Nintendo Game Pack (Topps)

Nintendo Game Pack

Nintendo was big business in the 80's. Video Games, T-Shirts, Watches, you name it - they branded everything. Everyone wanted a piece of the pie and Nintendo was (somewhat) happy to divy it out - Of course with a fair amount of the profit coming back to them for the privilege of licensing a Nintendo product.

Topps' Nintendo Game Pack was a unique twist on your traditional trading card series. While most card packs from the era contained your traditional base set of trading cards, chase inserts and of course stickers, this particular series turned all of that upside down.

Rather than having a base set of cards, it's actually the stickers which are the base series. The inserts on the the other hand are scratch off games which kids could use a coin to play.

First let's take a look at all those fantastic sticker cards!

The series featured five themes; Super Mario Bros., Super Mario Bros. 2, Punch Out, Double Dragon, The Legend of Zelda and Zelda 2: The Adventure of Link.

While some cards contained only one sticker, there were others which featured multiple ones of various characters.

As you can see, a lot the stickers featured a tone of action sequences on them making them all the more unique.

Others featured simple logos or  profiles of characters.

These were great. However, the game cards were what really take this set over the top.

Each game featured ten different cards (or screens) and played out relatively the same. You begin on the left side of the card, area 1, and have to meet a certain criteria to advance to the right side of the card, area 2. You  then have to meet a second criteria to win.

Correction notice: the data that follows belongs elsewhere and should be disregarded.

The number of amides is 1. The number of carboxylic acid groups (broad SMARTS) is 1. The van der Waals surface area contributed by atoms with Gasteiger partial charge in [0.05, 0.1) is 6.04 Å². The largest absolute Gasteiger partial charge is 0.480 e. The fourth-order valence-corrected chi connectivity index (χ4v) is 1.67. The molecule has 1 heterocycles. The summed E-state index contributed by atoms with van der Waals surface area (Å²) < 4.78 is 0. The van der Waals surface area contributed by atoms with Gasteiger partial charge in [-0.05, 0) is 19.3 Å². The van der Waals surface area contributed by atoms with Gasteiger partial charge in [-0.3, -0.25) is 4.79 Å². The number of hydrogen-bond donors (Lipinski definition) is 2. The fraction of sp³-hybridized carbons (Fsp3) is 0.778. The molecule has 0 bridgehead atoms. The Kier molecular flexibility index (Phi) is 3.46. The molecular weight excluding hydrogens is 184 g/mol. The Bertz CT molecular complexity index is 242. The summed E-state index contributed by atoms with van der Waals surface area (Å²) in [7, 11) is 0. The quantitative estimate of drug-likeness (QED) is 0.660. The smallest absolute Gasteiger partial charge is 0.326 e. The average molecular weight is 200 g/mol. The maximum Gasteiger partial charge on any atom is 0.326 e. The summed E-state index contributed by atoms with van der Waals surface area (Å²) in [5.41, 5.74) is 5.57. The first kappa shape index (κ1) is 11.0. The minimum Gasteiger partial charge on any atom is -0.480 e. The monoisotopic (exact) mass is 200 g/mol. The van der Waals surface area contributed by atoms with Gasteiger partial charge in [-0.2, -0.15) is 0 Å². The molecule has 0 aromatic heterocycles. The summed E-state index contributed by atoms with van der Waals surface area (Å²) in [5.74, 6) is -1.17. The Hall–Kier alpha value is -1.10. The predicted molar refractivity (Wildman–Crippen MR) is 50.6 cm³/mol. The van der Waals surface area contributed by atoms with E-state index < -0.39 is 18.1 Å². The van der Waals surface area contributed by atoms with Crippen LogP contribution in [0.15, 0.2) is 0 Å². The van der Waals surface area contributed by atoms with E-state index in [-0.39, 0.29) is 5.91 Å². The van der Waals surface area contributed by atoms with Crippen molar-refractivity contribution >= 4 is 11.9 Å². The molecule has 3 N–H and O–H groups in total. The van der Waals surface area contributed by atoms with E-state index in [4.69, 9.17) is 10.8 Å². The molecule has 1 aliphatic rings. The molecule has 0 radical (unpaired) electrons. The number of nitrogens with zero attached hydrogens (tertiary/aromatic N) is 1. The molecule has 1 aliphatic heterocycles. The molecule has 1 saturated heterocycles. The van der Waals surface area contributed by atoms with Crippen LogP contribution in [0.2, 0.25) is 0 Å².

Because each card (or screen) played out slightly different from the next, it would be difficult to sit here and tell you just exactly how to play each one. Well, not difficult, but time consuming. So we won't do that.

This is not a relatively easy set to buy loose. The reason for this is many of the loose cards were either utilized for their stickers, or scratched up as kids played the games. As such,  if this is a series you're particularly interested in your best bet is most likely going to be tracking down sealed packs or full boxes. They're not too expensive averaging around $2.00 a piece for packs. A full box on the other hand can hit you for as much as $100.00. Of course most people who buy full boxes do so to display the box and not open the packs.

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  1. Loved these as a kid! I probably have quite a few of them sitting in a big box of trading cards that is still sitting in my parents' crawlspace. They're getting ready to move so I'll probably have it back in my grasp within the next 6 months or so!

  2. Awesome, I've got a bunch of these somewhere. =)

    I remember some initial disappointment, as I thought you had a chance to actually win prizes with these.